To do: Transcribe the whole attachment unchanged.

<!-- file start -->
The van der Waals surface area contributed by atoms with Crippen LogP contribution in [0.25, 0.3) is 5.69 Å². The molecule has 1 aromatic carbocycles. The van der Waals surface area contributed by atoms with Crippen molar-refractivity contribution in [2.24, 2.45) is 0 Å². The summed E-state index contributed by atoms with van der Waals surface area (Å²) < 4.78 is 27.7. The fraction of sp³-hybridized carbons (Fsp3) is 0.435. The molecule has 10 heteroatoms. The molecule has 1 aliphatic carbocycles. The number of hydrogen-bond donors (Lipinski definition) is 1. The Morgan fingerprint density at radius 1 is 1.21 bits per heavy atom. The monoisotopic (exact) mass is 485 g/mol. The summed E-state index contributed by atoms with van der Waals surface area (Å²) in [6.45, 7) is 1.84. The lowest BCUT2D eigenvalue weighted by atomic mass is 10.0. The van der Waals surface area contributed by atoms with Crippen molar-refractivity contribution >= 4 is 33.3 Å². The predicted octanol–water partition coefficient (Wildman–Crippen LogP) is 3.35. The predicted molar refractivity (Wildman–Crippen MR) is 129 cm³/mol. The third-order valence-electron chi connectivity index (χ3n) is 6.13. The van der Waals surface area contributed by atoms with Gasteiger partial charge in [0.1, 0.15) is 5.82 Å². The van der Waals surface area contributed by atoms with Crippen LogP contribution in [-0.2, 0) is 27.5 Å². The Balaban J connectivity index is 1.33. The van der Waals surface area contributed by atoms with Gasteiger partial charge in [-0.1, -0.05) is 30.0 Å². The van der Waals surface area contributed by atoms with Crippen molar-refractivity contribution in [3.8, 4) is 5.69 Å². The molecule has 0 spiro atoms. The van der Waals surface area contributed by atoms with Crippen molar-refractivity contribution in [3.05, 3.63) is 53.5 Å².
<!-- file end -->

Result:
The van der Waals surface area contributed by atoms with Crippen LogP contribution in [0.25, 0.3) is 5.69 Å². The molecule has 1 aromatic carbocycles. The van der Waals surface area contributed by atoms with Crippen molar-refractivity contribution in [2.24, 2.45) is 0 Å². The summed E-state index contributed by atoms with van der Waals surface area (Å²) < 4.78 is 27.7. The fraction of sp³-hybridized carbons (Fsp3) is 0.435. The molecule has 10 heteroatoms. The molecule has 1 aliphatic carbocycles. The number of hydrogen-bond donors (Lipinski definition) is 1. The Morgan fingerprint density at radius 1 is 1.21 bits per heavy atom. The monoisotopic (exact) mass is 485 g/mol. The summed E-state index contributed by atoms with van der Waals surface area (Å²) in [6.45, 7) is 1.84. The lowest BCUT2D eigenvalue weighted by atomic mass is 10.0. The van der Waals surface area contributed by atoms with Crippen molar-refractivity contribution >= 4 is 33.3 Å². The predicted octanol–water partition coefficient (Wildman–Crippen LogP) is 3.35. The predicted molar refractivity (Wildman–Crippen MR) is 129 cm³/mol. The third-order valence-electron chi connectivity index (χ3n) is 6.13. The van der Waals surface area contributed by atoms with Gasteiger partial charge in [0.1, 0.15) is 5.82 Å². The van der Waals surface area contributed by atoms with Crippen LogP contribution in [-0.2, 0) is 27.5 Å². The Balaban J connectivity index is 1.33. The van der Waals surface area contributed by atoms with Gasteiger partial charge in [-0.1, -0.05) is 30.0 Å². The van der Waals surface area contributed by atoms with Crippen molar-refractivity contribution in [3.8, 4) is 5.69 Å². The molecule has 0 spiro atoms. The van der Waals surface area contributed by atoms with Crippen molar-refractivity contribution in [3.05, 3.63) is 53.5 Å².